Tuesday, May 4, 2010

Arson Investigators Might Get Overtime Pay

The 11th Circuit Court of Appeals has ruled that employees who spend time on both firefighting and law enforcement duties - such as arson investigators - are entitled to overtime pay based on how they divide their time on each duty.

The Fair Labor Standards Act (FLSA) generally requires that employers must pay employees overtime at the rate of one-and-a-half times their regular rate of pay for all hours in excess of 40 in any work week. However, employees engaged in “fire protection” and “law enforcement” duties have different rules focusing on the total hours worked in a 28-day period. For firefighters, working more than 212 hours in 28 days triggers overtime pay; for law enforcement personnel, working more than 171 hours in 28 days is the trigger.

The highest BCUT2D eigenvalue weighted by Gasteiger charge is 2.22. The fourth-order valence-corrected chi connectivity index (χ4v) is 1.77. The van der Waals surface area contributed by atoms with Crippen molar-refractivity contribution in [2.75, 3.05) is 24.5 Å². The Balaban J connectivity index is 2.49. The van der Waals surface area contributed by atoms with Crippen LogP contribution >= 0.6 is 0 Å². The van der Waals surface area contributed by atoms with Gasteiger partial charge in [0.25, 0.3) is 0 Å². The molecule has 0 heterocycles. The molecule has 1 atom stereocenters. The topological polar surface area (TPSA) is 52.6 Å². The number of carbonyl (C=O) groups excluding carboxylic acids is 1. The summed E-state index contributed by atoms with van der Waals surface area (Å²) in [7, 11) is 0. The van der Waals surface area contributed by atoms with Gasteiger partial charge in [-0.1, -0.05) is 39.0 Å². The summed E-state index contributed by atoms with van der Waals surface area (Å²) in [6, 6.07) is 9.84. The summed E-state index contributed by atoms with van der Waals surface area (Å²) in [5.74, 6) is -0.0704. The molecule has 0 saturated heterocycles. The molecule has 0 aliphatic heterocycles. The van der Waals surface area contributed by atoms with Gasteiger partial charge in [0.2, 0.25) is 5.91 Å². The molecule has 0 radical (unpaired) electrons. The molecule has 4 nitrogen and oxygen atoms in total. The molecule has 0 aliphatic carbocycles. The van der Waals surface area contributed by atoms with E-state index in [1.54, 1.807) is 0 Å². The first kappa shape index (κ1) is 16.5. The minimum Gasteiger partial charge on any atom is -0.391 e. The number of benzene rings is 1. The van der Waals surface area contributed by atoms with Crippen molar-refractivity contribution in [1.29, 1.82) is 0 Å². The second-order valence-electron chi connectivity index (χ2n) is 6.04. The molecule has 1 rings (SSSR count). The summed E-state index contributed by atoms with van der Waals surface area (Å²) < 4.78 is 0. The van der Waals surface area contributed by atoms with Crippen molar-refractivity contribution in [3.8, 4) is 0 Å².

Last year, a district court in Montgomery, Alabama held that a U.S. Department of Labor regulation, (29 C.F.R. §553.213(b)), which requires overtime to be paid to employees who perform both law enforcement and fire protection duties based on which activity they spend most of their time engaged in, had been rendered obsolete by a 1999 amendment to the FLSA. (See Cremeens v. City of Montgomery, 661 F. Supp. 2d 1253 (M.D. Ala. 2009)).

The 11th Circuit disagreed, finding no conflict between the regulation and the 1999 FLSA amendment. The Court reversed the decision and sent the case back to the district court for a review of whether the arson investigators actually performed law enforcement duties. If the court determines that they do, they will probably be entitled to recover back overtime pay based on the lower 171-hour threshold for law enforcement employees. (Cremeens v. City of Montgomery, No. 09-15633, 2010 WL 1268019 (11th Cir. April 5, 2010)).

If you are in law enforcement, fire protection, or any related field, and you think you might be entitled to overtime pay you have not been getting, contact my office. I'll be glad to discuss your legal rights under the FLSA with you.

-B

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